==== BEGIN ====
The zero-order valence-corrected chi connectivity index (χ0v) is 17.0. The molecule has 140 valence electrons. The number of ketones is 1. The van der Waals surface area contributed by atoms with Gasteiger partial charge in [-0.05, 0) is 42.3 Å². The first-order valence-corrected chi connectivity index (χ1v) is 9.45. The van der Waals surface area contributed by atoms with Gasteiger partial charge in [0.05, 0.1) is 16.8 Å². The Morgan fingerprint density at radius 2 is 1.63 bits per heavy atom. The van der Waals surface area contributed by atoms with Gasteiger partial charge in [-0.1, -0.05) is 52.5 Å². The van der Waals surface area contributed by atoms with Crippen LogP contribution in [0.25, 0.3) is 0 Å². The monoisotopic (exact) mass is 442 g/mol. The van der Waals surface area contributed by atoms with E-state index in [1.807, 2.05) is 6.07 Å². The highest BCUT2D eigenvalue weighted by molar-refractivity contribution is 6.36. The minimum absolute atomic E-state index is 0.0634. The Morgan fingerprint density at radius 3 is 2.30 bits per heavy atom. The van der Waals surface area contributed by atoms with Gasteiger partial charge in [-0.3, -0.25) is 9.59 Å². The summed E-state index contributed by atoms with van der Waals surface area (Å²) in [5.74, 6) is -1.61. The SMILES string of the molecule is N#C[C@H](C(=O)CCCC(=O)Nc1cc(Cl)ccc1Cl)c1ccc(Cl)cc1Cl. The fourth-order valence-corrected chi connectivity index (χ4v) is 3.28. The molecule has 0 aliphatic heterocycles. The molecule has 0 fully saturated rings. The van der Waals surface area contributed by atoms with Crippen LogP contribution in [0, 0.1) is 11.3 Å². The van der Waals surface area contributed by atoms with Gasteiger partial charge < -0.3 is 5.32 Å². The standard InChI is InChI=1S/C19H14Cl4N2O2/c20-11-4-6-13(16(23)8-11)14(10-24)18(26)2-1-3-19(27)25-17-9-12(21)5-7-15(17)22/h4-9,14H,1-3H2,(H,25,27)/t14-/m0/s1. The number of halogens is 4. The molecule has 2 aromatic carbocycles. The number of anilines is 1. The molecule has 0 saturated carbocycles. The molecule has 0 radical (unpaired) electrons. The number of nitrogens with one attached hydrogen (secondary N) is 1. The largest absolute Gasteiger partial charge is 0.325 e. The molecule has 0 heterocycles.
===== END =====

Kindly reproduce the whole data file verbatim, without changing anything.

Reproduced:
The zero-order valence-corrected chi connectivity index (χ0v) is 17.0. The molecule has 140 valence electrons. The number of ketones is 1. The van der Waals surface area contributed by atoms with Gasteiger partial charge in [-0.05, 0) is 42.3 Å². The first-order valence-corrected chi connectivity index (χ1v) is 9.45. The van der Waals surface area contributed by atoms with Gasteiger partial charge in [0.05, 0.1) is 16.8 Å². The Morgan fingerprint density at radius 2 is 1.63 bits per heavy atom. The van der Waals surface area contributed by atoms with Gasteiger partial charge in [-0.1, -0.05) is 52.5 Å². The van der Waals surface area contributed by atoms with Crippen LogP contribution in [0.25, 0.3) is 0 Å². The monoisotopic (exact) mass is 442 g/mol. The van der Waals surface area contributed by atoms with E-state index in [1.807, 2.05) is 6.07 Å². The highest BCUT2D eigenvalue weighted by molar-refractivity contribution is 6.36. The minimum absolute atomic E-state index is 0.0634. The Morgan fingerprint density at radius 3 is 2.30 bits per heavy atom. The van der Waals surface area contributed by atoms with Gasteiger partial charge in [-0.3, -0.25) is 9.59 Å². The summed E-state index contributed by atoms with van der Waals surface area (Å²) in [5.74, 6) is -1.61. The SMILES string of the molecule is N#C[C@H](C(=O)CCCC(=O)Nc1cc(Cl)ccc1Cl)c1ccc(Cl)cc1Cl. The fourth-order valence-corrected chi connectivity index (χ4v) is 3.28. The molecule has 0 aliphatic heterocycles. The molecule has 0 fully saturated rings. The van der Waals surface area contributed by atoms with Crippen LogP contribution in [0, 0.1) is 11.3 Å². The van der Waals surface area contributed by atoms with Gasteiger partial charge < -0.3 is 5.32 Å². The standard InChI is InChI=1S/C19H14Cl4N2O2/c20-11-4-6-13(16(23)8-11)14(10-24)18(26)2-1-3-19(27)25-17-9-12(21)5-7-15(17)22/h4-9,14H,1-3H2,(H,25,27)/t14-/m0/s1. The number of halogens is 4. The molecule has 2 aromatic carbocycles. The number of anilines is 1. The molecule has 0 saturated carbocycles. The molecule has 0 radical (unpaired) electrons. The number of nitrogens with one attached hydrogen (secondary N) is 1. The largest absolute Gasteiger partial charge is 0.325 e. The molecule has 0 heterocycles.